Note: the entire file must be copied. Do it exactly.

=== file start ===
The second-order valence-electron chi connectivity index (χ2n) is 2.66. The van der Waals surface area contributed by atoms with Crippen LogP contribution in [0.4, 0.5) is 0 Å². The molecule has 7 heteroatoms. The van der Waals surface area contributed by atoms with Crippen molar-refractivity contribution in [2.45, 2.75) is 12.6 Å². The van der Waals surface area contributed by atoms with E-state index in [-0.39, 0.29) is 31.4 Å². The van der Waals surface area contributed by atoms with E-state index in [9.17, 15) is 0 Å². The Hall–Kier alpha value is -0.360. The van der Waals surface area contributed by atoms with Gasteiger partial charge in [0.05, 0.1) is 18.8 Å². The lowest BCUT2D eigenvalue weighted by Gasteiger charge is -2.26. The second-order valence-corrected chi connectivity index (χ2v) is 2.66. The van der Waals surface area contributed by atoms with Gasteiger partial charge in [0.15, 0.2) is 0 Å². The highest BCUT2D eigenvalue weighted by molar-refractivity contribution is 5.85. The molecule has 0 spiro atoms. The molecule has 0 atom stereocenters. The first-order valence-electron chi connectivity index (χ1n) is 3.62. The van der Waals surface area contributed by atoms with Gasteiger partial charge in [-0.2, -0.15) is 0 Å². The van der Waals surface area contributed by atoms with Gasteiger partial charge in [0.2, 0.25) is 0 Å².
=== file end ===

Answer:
The second-order valence-electron chi connectivity index (χ2n) is 2.66. The van der Waals surface area contributed by atoms with Crippen LogP contribution in [0.4, 0.5) is 0 Å². The molecule has 7 heteroatoms. The van der Waals surface area contributed by atoms with Crippen molar-refractivity contribution in [2.45, 2.75) is 12.6 Å². The van der Waals surface area contributed by atoms with E-state index in [-0.39, 0.29) is 31.4 Å². The van der Waals surface area contributed by atoms with E-state index in [9.17, 15) is 0 Å². The Hall–Kier alpha value is -0.360. The van der Waals surface area contributed by atoms with Gasteiger partial charge in [0.05, 0.1) is 18.8 Å². The lowest BCUT2D eigenvalue weighted by Gasteiger charge is -2.26. The second-order valence-corrected chi connectivity index (χ2v) is 2.66. The van der Waals surface area contributed by atoms with Gasteiger partial charge in [0.15, 0.2) is 0 Å². The highest BCUT2D eigenvalue weighted by molar-refractivity contribution is 5.85. The molecule has 0 spiro atoms. The molecule has 0 atom stereocenters. The first-order valence-electron chi connectivity index (χ1n) is 3.62. The van der Waals surface area contributed by atoms with Gasteiger partial charge in [-0.2, -0.15) is 0 Å². The van der Waals surface area contributed by atoms with Gasteiger partial charge in [0.2, 0.25) is 0 Å².